Grace's Guide To British Industrial History

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Grace's Guide is the leading source of historical information on industry and manufacturing in Britain. This web publication contains 147,919 pages of information and 233,587 images on early companies, their products and the people who designed and built them.

Grace's Guide is the leading source of historical information on industry and manufacturing in Britain. This web publication contains 147,919 pages of information and 233,587 images on early companies, their products and the people who designed and built them.

William Melville

From Graces Guide
Published 1901. William Melville.

William Melville (c1850-1920) of the Glasgow and South Western Railway

He wrote an account of the railway widening and extension of Glasgow St. Enoch Station, work for which he was responsible. It included a detailed description of the City Union Railway Bridge (Glasgow)[1]


THE Glasgow and South-Western Railway Company is a vigorous organisation, living and enterprising, extending into new territory, strengthening its hold on what has already been brought under its sway, and every way growing in wealth and power. Luckily for the people of this country a railway company's growth represents increased public usefulness, not merely higher dividends to the shareholders. So clear is the sense that they are public servants, railway officials, at least, would scarcely appreciate the difference between State ownership and the present company system. We do not mean to suggest nationalisation of railways or anything of that sort, but simply use the supposition to illustrate how closely the public value and the prosperity of railways are associated. On that account railway developments are deeply interesting to the general public, and railway constructors worthy of public honour. The labour involved in railway making is immense. First, there are inquiries to be made as to the trade and prospects of the district through which the line has to pass; then a survey of 'the proposed route; next, a Bill has to be promoted in Parliament enabling the company to purchase compulsorily the land needed for the railway; and, last of all, the actual building of the line, which usually includes deep cutting into the land, tunnelling intervening hills, bridging of streams and rivers, making long viaducts over wide valleys, as well as the laying of rails and the building of sidings, junctions, and stations.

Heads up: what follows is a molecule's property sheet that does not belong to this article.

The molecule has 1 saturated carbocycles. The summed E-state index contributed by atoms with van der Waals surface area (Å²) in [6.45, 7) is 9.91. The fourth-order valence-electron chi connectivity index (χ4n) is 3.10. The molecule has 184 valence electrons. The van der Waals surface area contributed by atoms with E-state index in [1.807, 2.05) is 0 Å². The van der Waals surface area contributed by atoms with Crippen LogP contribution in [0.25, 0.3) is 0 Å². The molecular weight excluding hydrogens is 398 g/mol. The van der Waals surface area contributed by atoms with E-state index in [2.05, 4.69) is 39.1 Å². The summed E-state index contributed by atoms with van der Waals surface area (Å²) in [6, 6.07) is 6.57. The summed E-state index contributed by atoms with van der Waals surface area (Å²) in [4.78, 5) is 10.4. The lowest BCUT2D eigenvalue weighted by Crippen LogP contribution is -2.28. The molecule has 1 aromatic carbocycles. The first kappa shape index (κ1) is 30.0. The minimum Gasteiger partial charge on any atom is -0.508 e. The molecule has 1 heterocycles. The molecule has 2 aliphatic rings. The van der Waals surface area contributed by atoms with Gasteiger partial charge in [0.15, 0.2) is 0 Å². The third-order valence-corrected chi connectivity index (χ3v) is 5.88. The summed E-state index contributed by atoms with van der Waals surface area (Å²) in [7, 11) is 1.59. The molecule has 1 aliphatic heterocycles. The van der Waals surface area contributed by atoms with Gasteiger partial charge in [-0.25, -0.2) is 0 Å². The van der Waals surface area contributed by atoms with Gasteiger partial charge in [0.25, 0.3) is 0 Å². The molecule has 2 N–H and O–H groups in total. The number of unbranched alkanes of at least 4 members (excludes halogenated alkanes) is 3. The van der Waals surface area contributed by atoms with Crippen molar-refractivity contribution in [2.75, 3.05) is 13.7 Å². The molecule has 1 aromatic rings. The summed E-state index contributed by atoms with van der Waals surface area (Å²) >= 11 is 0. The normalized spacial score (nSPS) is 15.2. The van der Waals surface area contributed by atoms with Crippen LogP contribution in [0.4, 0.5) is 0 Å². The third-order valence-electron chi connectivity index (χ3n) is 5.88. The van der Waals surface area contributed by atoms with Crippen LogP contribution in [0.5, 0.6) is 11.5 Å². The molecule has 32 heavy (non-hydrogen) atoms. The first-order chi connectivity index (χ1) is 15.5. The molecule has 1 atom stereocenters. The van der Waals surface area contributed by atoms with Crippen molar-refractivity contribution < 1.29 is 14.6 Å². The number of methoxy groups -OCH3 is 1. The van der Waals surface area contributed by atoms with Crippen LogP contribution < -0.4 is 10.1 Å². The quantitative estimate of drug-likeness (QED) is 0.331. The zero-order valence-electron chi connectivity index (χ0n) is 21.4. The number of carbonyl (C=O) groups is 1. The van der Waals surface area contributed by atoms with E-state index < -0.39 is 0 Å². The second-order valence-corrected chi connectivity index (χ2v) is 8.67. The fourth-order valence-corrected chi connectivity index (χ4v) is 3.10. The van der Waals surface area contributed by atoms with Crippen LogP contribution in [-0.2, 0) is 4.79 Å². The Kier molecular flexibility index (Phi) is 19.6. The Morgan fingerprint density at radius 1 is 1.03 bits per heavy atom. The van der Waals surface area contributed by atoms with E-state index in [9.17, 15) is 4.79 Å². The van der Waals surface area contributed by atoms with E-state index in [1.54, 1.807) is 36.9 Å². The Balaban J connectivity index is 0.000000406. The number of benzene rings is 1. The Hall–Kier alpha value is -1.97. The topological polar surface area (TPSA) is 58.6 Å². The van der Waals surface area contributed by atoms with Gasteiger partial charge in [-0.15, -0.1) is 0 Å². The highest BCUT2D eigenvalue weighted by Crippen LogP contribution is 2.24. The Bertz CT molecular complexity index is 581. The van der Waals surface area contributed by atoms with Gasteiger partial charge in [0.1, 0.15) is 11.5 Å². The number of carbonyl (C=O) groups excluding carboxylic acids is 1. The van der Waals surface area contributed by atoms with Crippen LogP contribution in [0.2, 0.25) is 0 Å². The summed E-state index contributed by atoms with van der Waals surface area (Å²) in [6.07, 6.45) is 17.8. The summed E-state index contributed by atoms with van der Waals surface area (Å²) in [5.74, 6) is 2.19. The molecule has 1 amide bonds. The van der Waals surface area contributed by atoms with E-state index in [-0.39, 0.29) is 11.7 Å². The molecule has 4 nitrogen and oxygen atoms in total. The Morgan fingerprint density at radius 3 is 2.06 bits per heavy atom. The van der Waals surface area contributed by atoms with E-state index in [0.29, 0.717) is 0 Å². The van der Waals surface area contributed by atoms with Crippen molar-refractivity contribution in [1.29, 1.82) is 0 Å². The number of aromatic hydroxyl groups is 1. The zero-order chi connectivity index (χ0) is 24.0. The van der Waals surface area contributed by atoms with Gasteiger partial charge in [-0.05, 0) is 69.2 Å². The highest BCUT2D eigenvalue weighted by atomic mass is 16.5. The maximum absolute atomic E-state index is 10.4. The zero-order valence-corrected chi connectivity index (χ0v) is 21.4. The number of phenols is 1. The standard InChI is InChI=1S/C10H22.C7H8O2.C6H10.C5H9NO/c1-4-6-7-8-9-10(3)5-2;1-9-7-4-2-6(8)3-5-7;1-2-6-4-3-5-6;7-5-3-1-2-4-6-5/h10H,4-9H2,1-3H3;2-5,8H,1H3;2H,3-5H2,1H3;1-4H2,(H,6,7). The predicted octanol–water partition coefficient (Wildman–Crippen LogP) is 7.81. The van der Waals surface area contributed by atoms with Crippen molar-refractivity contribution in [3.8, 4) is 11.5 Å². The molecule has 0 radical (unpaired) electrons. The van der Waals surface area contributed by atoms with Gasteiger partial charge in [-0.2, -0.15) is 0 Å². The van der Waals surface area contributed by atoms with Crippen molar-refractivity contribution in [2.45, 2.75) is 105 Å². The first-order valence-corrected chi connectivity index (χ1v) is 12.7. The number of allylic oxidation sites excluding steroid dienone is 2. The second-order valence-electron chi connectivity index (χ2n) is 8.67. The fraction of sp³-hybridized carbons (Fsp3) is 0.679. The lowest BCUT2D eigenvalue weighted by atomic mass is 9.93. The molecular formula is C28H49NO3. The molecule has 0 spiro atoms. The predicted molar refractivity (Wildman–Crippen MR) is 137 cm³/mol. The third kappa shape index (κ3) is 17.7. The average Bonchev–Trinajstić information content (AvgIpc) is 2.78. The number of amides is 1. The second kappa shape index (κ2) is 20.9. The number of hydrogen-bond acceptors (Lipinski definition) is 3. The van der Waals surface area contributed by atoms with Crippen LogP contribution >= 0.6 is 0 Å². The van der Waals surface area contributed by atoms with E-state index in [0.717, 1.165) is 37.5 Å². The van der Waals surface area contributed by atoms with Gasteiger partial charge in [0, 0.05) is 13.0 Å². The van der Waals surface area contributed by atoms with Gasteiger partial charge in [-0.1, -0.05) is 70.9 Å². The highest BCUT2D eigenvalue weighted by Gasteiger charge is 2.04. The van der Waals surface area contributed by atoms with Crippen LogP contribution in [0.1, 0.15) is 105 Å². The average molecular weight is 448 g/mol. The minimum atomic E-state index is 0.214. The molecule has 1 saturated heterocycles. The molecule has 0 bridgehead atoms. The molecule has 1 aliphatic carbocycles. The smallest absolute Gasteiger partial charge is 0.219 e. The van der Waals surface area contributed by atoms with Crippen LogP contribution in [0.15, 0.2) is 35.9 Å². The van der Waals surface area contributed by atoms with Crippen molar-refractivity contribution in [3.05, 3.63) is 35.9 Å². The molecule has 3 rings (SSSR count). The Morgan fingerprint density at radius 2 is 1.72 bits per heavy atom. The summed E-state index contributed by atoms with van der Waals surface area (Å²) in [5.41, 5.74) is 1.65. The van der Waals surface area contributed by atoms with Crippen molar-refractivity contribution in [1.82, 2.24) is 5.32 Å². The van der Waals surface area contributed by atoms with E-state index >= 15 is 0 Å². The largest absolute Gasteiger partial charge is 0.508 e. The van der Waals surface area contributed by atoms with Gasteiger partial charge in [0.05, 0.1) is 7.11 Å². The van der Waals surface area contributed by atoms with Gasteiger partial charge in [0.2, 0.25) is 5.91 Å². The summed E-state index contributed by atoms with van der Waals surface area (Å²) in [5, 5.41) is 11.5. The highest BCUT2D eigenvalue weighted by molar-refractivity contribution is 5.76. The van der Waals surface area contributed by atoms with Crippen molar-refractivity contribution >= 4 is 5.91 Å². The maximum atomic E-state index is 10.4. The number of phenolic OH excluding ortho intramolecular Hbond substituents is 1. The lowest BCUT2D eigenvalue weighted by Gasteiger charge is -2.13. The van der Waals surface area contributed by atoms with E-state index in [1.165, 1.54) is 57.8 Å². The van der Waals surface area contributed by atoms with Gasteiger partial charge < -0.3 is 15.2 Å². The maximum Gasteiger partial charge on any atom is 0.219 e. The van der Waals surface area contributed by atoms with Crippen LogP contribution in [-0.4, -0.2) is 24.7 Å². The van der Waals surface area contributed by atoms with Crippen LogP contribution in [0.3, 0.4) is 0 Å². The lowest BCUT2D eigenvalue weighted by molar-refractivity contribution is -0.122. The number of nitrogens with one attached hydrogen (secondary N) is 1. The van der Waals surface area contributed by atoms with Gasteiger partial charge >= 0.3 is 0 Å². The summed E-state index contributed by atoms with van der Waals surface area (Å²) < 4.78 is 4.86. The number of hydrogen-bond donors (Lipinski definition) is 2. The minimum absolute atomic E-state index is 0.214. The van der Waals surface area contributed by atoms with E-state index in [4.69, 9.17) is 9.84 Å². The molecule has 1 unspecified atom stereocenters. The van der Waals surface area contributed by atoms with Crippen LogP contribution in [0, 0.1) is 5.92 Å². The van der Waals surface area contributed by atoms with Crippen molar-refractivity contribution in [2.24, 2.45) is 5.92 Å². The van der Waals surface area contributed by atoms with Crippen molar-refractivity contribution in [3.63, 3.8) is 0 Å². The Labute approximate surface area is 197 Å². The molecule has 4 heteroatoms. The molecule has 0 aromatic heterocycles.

Behind all those operations, directing and controlling, stands the railway engineer, on whose shoulders the burden of railway building and maintaining rests. What may be pleasure to railway directors, gain to shareholders, and advantage to the public, is work to him. But the railway engineer is generally a man of special talent, who rejoices in his work, and to whom new enterprise appears only in the guise of fresh fields for experiment and delightful realisation of his ideas. Such a man is Mr. Wm. Melville, engineer of the Glasgow and South-Western Railway Company. Energetic and fond of his profession, Mr. Melville enters heartily into new projects and plans for the extension or improvement of the railway, and seldom allows Parliament an interval between one Bill and another.

Strangely enough, Mr. Melville was born in a town to which railways have not yet come. He is a native of Dunoon, his father having been a well-known citizen of that thriving coast resort. After leaving school our future engineer was apprenticed to the joiner trade, but his bent toward mechanics was so decided that he was sent to an engineer's office in Glasgow. Having there acquired some knowledge of engineering theory and draughtsmanship, the youth apprenticed himself to the North British Railway engineering department in Edinburgh for practical instruction. So thoroughly did he apply himself to the work that when his apprenticeship ended he was appointed assistant engineer to Mr. Carsewell, chief engineer to the North British Railway in Glasgow. Here he took part in many large and important works, among others the extension of Queen Street Station, the circular glass roof of which was constructed from his design.